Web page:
Attorney General Camacho joins coalition in urging creative community to protect young viewers from tobacco imagery

November 12, 2020 – Tamuning, Guam- Guam still has one of the highest smoking prevalence rates in the country for both adults and youth according to the recently released 2018 Guam State Epidemiological Profile. The report found that nearly 23.5% of middle school students and 26.5% of high school students surveyed reported that they vaped, or were current users of electronic cigarettes or other electronic nicotine delivery systems.

The rates of youth vaping in Guam is nearly double the national rate.

“It is staggering to think that nearly 1 in 4 middle school students in Guam reported vaping,” said Attorney General Leevin T. Camacho. “We need to continue educating our youth about the dangerous health effects of tobacco and getting influencers in the movie industry to join the cause.”

Attorney General Camacho and 42 attorneys general have expanded their efforts to protect young viewers from tobacco imagery in streamed movies and programs. In 2012, following a decade of studies, the Surgeon General concluded that “[t]here is a causal relationship between depictions of smoking in the movies and the initiation of smoking among young people.” More recently, a study by the Truth Initiative found that children who watch episodic programs with tobacco content are significantly more likely to begin vaping than those who are not exposed to such content. Even those with low levels of exposure were more than twice as likely to start using e-cigarettes, and those with high exposure were over three times more likely.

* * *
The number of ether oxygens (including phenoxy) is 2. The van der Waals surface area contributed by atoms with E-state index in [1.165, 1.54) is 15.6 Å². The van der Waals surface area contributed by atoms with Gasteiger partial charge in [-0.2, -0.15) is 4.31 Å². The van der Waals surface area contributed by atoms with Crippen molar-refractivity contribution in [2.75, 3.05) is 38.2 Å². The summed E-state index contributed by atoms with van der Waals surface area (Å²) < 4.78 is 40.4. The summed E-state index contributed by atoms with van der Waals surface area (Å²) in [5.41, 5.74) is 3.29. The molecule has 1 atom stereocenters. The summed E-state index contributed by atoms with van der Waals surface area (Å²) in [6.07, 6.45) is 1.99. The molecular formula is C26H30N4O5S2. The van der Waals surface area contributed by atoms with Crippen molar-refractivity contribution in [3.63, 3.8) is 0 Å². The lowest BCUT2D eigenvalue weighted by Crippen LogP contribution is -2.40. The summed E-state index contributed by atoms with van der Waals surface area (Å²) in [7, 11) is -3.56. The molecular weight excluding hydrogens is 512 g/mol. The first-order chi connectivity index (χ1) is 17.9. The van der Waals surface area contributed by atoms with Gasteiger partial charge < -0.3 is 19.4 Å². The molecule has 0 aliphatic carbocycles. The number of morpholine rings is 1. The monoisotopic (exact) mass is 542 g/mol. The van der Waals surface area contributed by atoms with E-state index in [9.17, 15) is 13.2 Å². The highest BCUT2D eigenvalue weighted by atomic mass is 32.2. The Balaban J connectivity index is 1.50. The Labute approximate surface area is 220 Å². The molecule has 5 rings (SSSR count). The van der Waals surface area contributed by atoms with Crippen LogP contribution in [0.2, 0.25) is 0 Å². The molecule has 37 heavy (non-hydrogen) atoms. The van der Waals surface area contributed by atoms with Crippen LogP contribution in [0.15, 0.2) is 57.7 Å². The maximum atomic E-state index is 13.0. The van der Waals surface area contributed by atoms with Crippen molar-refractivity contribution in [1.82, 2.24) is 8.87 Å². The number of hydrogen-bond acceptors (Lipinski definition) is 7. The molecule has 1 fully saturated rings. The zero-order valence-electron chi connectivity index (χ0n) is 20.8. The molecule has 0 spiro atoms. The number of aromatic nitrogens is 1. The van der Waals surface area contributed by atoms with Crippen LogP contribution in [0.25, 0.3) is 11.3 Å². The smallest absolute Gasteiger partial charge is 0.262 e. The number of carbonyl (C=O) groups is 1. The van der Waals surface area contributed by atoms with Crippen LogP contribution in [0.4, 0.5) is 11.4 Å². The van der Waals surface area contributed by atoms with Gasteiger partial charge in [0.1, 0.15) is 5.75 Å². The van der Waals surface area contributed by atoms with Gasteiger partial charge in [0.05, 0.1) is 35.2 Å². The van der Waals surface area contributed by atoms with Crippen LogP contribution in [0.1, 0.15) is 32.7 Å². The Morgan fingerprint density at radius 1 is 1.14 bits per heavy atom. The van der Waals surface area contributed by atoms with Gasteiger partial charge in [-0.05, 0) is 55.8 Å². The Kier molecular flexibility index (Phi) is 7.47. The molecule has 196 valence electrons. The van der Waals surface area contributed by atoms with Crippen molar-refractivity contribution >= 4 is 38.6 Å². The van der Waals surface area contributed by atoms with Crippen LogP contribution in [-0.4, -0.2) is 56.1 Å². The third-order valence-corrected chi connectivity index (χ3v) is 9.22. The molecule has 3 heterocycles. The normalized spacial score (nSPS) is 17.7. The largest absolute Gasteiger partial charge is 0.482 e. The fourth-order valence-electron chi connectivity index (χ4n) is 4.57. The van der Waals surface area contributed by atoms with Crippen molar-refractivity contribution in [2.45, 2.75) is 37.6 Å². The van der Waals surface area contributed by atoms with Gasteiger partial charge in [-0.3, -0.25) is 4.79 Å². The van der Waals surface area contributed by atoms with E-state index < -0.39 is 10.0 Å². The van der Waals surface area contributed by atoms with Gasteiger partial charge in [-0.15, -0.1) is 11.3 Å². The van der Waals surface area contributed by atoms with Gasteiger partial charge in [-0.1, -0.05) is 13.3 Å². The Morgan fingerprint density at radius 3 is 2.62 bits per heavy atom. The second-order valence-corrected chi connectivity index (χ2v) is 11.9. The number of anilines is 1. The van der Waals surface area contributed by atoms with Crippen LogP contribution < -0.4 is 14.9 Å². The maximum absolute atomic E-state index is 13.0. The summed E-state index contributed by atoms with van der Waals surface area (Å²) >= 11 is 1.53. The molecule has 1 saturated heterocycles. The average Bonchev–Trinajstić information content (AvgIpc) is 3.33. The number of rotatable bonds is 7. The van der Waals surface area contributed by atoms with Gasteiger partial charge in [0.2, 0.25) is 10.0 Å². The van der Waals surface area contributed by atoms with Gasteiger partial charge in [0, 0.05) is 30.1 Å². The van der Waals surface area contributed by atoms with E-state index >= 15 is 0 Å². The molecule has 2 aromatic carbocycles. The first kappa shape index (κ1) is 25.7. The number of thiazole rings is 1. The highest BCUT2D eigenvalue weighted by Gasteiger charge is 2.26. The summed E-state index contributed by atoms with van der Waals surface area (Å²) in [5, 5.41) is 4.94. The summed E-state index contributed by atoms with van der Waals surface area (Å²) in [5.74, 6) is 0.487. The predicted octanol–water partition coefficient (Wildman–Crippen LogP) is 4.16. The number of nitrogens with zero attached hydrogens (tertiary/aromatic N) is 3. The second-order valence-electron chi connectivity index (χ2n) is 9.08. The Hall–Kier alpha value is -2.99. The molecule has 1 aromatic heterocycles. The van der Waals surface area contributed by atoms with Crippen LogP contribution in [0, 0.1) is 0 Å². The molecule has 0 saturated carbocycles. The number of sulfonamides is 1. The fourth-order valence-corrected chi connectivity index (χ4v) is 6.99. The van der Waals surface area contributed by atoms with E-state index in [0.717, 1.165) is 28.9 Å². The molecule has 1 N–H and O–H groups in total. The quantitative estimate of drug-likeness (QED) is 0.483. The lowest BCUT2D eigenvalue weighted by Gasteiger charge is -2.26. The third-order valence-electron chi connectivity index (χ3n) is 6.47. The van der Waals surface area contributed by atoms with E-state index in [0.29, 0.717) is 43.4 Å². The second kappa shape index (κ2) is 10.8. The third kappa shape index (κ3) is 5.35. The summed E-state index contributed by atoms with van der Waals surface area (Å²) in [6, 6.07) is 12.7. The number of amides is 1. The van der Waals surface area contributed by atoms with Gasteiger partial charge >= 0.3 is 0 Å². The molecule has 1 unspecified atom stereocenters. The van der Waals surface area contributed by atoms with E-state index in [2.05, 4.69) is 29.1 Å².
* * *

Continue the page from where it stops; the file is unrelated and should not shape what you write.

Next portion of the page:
In letters to five Hollywood creative guilds, the bipartisan coalition urged them to use their collective influence to persuade members of the creative community to depict tobacco imagery more responsibly and to encourage streaming companies to:

● Adopt best practices that steer young viewers away from content with tobacco imagery, including excluding tobacco imagery in future content targeting children;
● Only recommend and promote tobacco-free titles for children and families;
● Mitigate the historic and cumulative impact of watching tobacco imagery by running strong anti-tobacco spots, especially before content with smoking or vaping;
● Display prominent and forceful tobacco warnings before content with tobacco imagery; and
● Offer effective parental controls, so families may be empowered to choose smoke-free content.

The coalition includes attorneys general from Alaska, Arkansas, California, Colorado, Connecticut, Delaware, the District of Columbia, Florida, Hawaii, Idaho, Illinois, Iowa, Kansas, Kentucky, Louisiana, Maine, Maryland, Massachusetts, Michigan, Minnesota, Montana, Nebraska, Nevada, New Hampshire, New jersey, New Mexico, New York, North Carolina, the Northern Mariana Islands, Ohio, Oklahoma, Oregon, Pennsylvania, Puerto Rico, Rhode Island, Tennessee, Utah, Vermont, the Virgin Islands, Virginia, Washington, and Wisconsin.

Letters were sent to the Directors Guild of America, Producers Guild of America, Screenwriters Guild of America, Screen Actors Guild-American Federation of Television and Radio Artists, and International Alliance of Theatrical Stage Employees.

A copy of the letter can be found here.

This latest effort to curb youth tobacco use follows a collaboration between the OAG and the Truth Initiative last year to expand its highly effective youth prevention campaign in Guam. Click here to read more about the truth® campaign.